The Home We Left Behind

Today, I realize that I have not posted an entry in my “Word Carver” blog in over a year. The last one was a glimpse of a difficult time: the closing of the door on 35 years–half of my life–spent in my home on 78th Avenue. I was awash in melancholy.

The days of purging before that last post were fresh and aching. The yard sale, when our belongings were carried away like the spoils of war; each trip to Goodwill–these were like tearing out pieces of my life. I experienced something like guilt. The moving felt like betrayal–ruthless rejection. The house had sheltered us; provided comfort and safety. It had embraced us. Now, I was ripping away scraps of it like necrotic tissue. It stung.

The reasons for the move are still valid. Having decided not to share our home with other “tenants”–some 85 people over the years— the house was too big for two of us. Five bedrooms and three bathrooms were more than we needed. Moreover, we were less inclined to maintain the space, a requirement for homeowners. Inside or outside, an older two-story house is a lot of work–we had other things we would rather do.

Furthermore, Portland, as I am fond of saying these days, “ain’t the city she used to be.” In the waning months of 2020, the city was rocked by riots and hooliganism. Symbols of heritage and authority were being toppled. Statues of Washington, Jefferson, even an elk, were defaced or demolished. The police department of which our son-in-law was a part, had become the enemy. A homeless village was forming a block away. The question loomed: how long will property values hold, particularly after the coming election? The fabric of civil order was already coming unraveled. What would happen if the disastrous administration were to win another four years?

As turned out, we needn’t have worried. Property values held steady or even increased after we moved. Still, there had been reason for concern. As the saying goes, hindsight is always 20/20.

There was a more important reason to move, though. Did it make sense to wait another ten years to make this move? We would be in our 80s. Moving then would certainly be a bigger challenge. And as the time of our relocation drew nearer, we would likely have become more reliant on our children and others for help with maintenance, not to mention the move. Moreover, it made more sense to do this while we could steer our own destiny–earn a hernia in the process– rather than be swept along by circumstance. It did, and does make more sense to be “the master of our fate and the captain of our soul.”

And then, there were the ghosts of the future: One of us left alone in that big house, left with only memories and quiet. The somber removal to hospital deathbed or funeral home. The estate sale with its parade of strangers picking through the remnants of our lives, bartering our existence.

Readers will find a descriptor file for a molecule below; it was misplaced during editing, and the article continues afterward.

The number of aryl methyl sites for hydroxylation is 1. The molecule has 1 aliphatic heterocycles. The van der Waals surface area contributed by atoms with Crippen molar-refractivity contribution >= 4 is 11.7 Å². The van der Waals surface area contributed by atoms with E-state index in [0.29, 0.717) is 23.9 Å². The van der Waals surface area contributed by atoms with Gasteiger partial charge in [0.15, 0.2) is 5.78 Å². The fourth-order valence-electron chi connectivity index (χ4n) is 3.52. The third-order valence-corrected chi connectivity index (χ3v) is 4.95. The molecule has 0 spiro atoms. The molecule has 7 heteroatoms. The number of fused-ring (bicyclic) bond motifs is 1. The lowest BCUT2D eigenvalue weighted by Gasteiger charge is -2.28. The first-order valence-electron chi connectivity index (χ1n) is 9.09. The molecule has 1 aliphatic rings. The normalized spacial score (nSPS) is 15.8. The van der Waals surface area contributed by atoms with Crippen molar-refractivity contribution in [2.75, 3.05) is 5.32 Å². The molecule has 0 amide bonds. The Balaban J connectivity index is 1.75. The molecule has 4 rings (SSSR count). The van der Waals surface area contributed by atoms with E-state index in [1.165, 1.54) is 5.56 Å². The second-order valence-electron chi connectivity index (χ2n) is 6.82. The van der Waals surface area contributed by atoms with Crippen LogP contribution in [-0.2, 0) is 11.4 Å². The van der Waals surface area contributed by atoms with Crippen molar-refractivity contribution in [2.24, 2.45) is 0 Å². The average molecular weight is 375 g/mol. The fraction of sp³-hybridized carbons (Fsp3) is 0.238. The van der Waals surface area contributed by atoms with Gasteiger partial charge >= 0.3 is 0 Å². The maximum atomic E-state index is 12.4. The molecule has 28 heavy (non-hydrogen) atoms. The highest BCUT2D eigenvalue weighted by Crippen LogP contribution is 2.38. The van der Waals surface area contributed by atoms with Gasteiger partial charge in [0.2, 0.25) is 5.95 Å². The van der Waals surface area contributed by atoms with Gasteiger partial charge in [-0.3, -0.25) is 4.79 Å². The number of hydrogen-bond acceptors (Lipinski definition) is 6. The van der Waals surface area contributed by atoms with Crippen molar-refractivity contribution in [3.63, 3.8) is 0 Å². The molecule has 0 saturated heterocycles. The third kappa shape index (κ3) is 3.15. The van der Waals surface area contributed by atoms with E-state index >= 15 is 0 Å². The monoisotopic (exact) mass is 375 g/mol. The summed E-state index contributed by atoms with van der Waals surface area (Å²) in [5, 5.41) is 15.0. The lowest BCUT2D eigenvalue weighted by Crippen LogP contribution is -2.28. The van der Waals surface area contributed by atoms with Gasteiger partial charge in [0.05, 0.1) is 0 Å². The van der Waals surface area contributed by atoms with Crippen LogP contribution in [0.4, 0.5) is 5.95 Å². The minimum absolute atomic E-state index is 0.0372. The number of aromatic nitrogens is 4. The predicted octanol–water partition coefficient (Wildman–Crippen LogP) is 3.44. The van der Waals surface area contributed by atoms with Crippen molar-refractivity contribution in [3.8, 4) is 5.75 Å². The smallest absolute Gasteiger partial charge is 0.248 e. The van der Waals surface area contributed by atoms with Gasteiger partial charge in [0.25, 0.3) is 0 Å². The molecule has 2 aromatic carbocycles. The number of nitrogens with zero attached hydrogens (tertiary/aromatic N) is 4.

No. Moving was the right decision.

But there was grief. The last day, I walked through the deserted rooms and halls; inspected our 5000 square foot homestead. I sat on the steps in the side yard, which had been mostly for storage and constantly needing tidying. I thought of the empty house; the newly mowed yard; the last items in the back of the car waiting to be taken away. I remembered the hundreds of people who had been here. I remembered…

Evenings glad with music.
A hearth-fire that’s ablaze.
The gifts that come to mortals
in a thousand different ways.

… laugher and contentment,
And the struggle for a goal.
… everything that’s needful
For the shaping of a soul.” *

I wept.

Occasionally, in the transitional months that followed the move, while we remained cloistered in a 26′ trailer waiting for our new house to be built, I would sense a familiar tightness in the back of my throat, a choking feeling. I first noticed it after my sister passed away. It was grief. Sometimes, foolishly, I would succumb to temptation. I would search my computer for the photos of the old house that our realtor took when she listed the property. I would wander through the rooms and remember the unseen details of every closet and corner — spending my grief. Emptying it. Hoping it would eventually subside–knowing it would.

It’s been over a year. We are now in a wonderful new place near family. We live in the country amid trees, birds and even chickens. There are new sounds and the scent of earth and trees. From our living room window, we see a new world stretch out before us. I am finally able to call it “home” without feeling guilty for abandoning the house on 78th–the house that loved us. There are days I still feel like a guest for a moment or two. But as winter turns to spring, I can feel the changing of the seasons. The prospect of summer, autumn and another winter reassures me. I feel the promise that, as the pandemic wanes, we will, again, throw open the doors and welcome friends and family to share our place on earth.

The thought brings me home.


  • Living, by Edgar A. Guest

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